Meet the Veterans Behind Old Armor Beer Company
Trio finds new mission in Kannapolis brewery
The construction sites on West Avenue in downtown Kannapolis are stacked up one after another as workers pound away at the dry red clay. Machines grumble and beep their way into the stillness of a small-town Saturday morning.
At one end of the road is the half-finished Sports and Entertainment Venue, which will be a baseball stadium for the single-A Kannapolis Intimidators and host concerts and events. Nearby, site work is underway for a downtown hotel. A little further down the block, concrete and steel give shape to a $61 million mixed-use apartment and retail complex.
So when I go to meet the owners of Old Armor Beer Company, set to open by November, in a 1930s-era brick building that was home to the local Rotary Club, I have trouble figuring out which construction site to visit. Head brewer Stefan Perrine and co-owner Kyle Lingafelt stick their heads out of a doorway and flag me down.
They point out the locations of their three beer gardens—more than 7,000 square feet of outdoor space—and explain how they’ll fit into Kannapolis’ revitalization project. They want to be at the center of a thriving neighborhood, partners with other businesses, and a gathering place for all kinds of people.
“It’s about way more than the beer,” Lingafelt says.
I understand why he, Perrine, and third co-owner Dick Bradley have such high aspirations: All three are veterans. Each knows what it means to commit to something greater than himself.
Old Armor Beer Company will have a military theme, with a World War I-inspired aesthetic and beer named after jargon familiar to grunts: a chocolate-vanilla stout dubbed Oh Dark Thirty, a hazy IPA called Dustoff, and a surprisingly strong Belgian tripel called Blue Falcon. “It looks very non-menacing. It’s light colored, it’s sweet when you drink it, and then you realize it’s 9.1 percent,” Perrine says. (In the military, a blue falcon makes his buddies’ lives miserable, Perrine explains with a laugh, and B.F. also stands for more colorful words.)
The trio met three years ago in Los Angeles, in an accelerated MBA program at the University of Southern California. Bradley, who still lives in L.A., had finished his service in the Marine Corps about 15 years earlier; Perrine was fresh out of the Army; and Lingafelt was still serving in the Marines. They bonded over their shared military backgrounds—and their collective love of beer.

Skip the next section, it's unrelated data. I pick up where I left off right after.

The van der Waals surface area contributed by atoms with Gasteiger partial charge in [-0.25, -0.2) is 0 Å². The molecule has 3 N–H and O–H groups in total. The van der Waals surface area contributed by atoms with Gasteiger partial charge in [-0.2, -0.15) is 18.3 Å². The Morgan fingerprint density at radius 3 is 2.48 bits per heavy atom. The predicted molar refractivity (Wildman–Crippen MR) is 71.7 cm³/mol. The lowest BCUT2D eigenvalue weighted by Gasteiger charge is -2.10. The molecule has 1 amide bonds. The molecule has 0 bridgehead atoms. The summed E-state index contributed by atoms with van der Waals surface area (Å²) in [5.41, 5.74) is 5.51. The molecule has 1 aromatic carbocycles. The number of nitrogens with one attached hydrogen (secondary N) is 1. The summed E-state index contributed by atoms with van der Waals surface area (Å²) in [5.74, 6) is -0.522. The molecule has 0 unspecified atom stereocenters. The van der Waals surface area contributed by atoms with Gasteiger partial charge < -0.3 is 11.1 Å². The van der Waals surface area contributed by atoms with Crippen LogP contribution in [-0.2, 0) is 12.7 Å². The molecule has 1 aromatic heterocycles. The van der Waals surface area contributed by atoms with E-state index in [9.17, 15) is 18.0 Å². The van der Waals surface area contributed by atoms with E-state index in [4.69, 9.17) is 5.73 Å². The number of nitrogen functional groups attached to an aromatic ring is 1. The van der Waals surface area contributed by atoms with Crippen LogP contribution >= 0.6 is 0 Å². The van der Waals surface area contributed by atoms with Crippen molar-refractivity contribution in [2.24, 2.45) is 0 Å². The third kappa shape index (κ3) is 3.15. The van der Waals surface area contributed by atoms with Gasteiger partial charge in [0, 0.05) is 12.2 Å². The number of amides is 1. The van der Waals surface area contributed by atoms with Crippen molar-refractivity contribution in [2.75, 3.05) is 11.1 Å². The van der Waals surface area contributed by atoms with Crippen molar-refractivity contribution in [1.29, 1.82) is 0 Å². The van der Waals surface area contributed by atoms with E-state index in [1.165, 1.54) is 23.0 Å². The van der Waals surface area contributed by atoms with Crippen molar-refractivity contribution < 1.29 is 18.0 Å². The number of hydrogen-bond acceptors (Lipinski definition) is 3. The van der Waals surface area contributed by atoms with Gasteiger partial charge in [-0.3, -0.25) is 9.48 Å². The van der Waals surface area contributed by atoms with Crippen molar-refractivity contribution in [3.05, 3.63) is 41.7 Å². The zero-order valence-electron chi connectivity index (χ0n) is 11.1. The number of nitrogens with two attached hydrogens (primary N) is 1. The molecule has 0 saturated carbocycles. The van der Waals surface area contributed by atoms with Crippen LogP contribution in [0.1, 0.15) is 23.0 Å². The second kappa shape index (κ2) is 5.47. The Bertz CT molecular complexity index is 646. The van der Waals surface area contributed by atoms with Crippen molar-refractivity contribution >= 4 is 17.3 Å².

They started brewing beer for fun; a high-ABV chocolate-vanilla stout became a favorite. “We’d take it to tailgates,” Lingafelt says. “People would wipe out our keg, and they’d ask us what we called it. Us being military, we were like, ‘Oh Dark Thirty.’”
The name, and the joy of brewing beer together, stuck. When an entrepreneurship class required a group project, the men created a business plan for a brewing company. They explored potential customers, conducted strategic analyses, and brewed a lot more beer. Their project seemed increasingly viable, and they were able to raise capital to start the business by the time they graduated in 2017.
Lingafelt’s career in cybersecurity for Bank of America brought him back home to Cabarrus County, where the region’s thirst for beer was growing, but the market was not hypercompetitive. “The craft beer scene here isn’t saturated like in San Diego or L.A., where you have 300 breweries,” he says. “We have like 30. We don’t even come close to those big city numbers.”
Lingafelt searched for a space for their brewery with support from the others, who would fly out from the West Coast. “I think I looked at a thousand buildings. Legitimately. I don’t think that’s an exaggeration.”
By early 2019, they settled on a site, signed a lease, and Perrine moved to Charlotte full-time. “Since then it’s just been nonstop.”
Lingafelt and Perrine walk me through the top floor of the brewery and point out spaces that have yet to be built out: three garage doors facing the beer garden here, bathrooms there, booths off to this side. Down the middle of the taproom, they’ll embed a 24-foot-long Huey helicopter blade in a glass-topped community table.
When I ask where they found the piece of surplus equipment, Perrine offers a wry smile. “We have a guy.”
The first phase of their build-out focuses on the 6,000-square-foot street-level floor and the beer gardens. Perrine’s brewing setup will be at the back of the taproom. The owners have plans to turn a cavernous basement into a speakeasy-style barrel room and private event space in a later phase. As they gutted the interior to prep for construction, they discovered that the basement was designated an official Department of Defense nuclear fallout shelter during the Cold War.
Lingafelt fetches a dusty, black-and-yellow metal sign. “We’re gonna hang this right above the stairs. It even has the old DOD markings on it. I mean, can you believe that?”
Old Armor will also brew special beers in collaboration with local veterans groups and first responders to raise money for their causes. That, Lingafelt says, is more important than just slinging pints, and it explains why he and his partners feel so at home here, at the center of what will become a bustling neighborhood.
“There’s a lot of giving back that’s going to happen here. We want people to come in and be a part of that,” he says. “A brewery is a community center. That’s what we want to be—not just a bar.”